The next day I went to school and before our morning prayer of Ave Maria we had a moment of silence for New York. The children in my class giggled and whispered, elbowing each other while staring at me. Later a boy in my class exclaimed excitedly that there was no point in me moving to New York anymore because it had all been squashed and flattened by the tall towers that fell. I stayed quiet, unsure as to whether he was right or not.
On October 29 we would return to Brooklyn. I couldn’t understand why my mother and sister so loved this city in which I was born but had never known. The people in the streets always looked scared, angry, or both. The police, who I had already by age nine, like all good children of leftists, learned to distrust, were everywhere. People, especially if they were ‘brown’ or ‘visibly Muslim’, were constantly getting stopped by the police, all of them potential terrorists. Everything was cold and hard in the traumatized city. I had arrived to a city gripped by fear, mistrust and an incredibly high and invasive level of military surveillance. The city was overcome by an ahistorical view of politics, like that of most of the country, leaving me with understanding that September 11th was an act of terror with abstract roots. This emotive confusion was one fed by much of the media and the political climate around me. The message I received from nearly all angles was that we were a land of righteous victimhood, a land that needed to prove that we would not be brought to our knees by anyone or anything.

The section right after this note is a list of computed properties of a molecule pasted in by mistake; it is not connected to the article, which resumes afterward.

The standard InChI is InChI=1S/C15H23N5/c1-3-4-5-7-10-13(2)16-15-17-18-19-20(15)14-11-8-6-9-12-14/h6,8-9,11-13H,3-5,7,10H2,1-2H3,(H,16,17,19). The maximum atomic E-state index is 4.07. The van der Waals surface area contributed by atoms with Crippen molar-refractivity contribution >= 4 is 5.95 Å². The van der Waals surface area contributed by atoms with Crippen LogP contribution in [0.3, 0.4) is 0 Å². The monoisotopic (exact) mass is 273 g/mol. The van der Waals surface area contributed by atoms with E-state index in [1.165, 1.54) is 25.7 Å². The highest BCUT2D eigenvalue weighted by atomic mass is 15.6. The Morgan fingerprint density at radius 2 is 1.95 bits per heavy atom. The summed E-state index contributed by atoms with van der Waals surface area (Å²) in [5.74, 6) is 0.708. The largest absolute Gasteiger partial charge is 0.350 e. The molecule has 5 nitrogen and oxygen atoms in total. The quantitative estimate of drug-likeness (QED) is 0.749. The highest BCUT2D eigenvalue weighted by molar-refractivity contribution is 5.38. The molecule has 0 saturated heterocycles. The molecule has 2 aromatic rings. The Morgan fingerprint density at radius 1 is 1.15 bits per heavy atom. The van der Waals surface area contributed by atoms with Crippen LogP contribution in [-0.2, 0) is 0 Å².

In New York the memory of 9/11 loomed over everything. People told me about the paper and ash that covered the far corners of the city afterward. A friend recounted seeing the flying pieces of white paper from the offices flying across river and settling over the streets of Brooklyn. The stories that most immortalize heroism to the average New Yorker are those of the firemen that walked into the crumbling towers fully aware that they would not be coming out again. And the image that always remained most imprinted in my mind from the infinite amount of footage I watched again and again are of those desperately small black dots falling from the buildings, people who decided to jump. Those small specks, almost dust-like, seeming to float so slowly toward the concrete 86 floors bellow, were people. And so America learned that day what a great deal of the world already knew far too intimately. We learned what it feels like to see people reduced to dust. We saw what it means to have monuments of national power burn to the ground.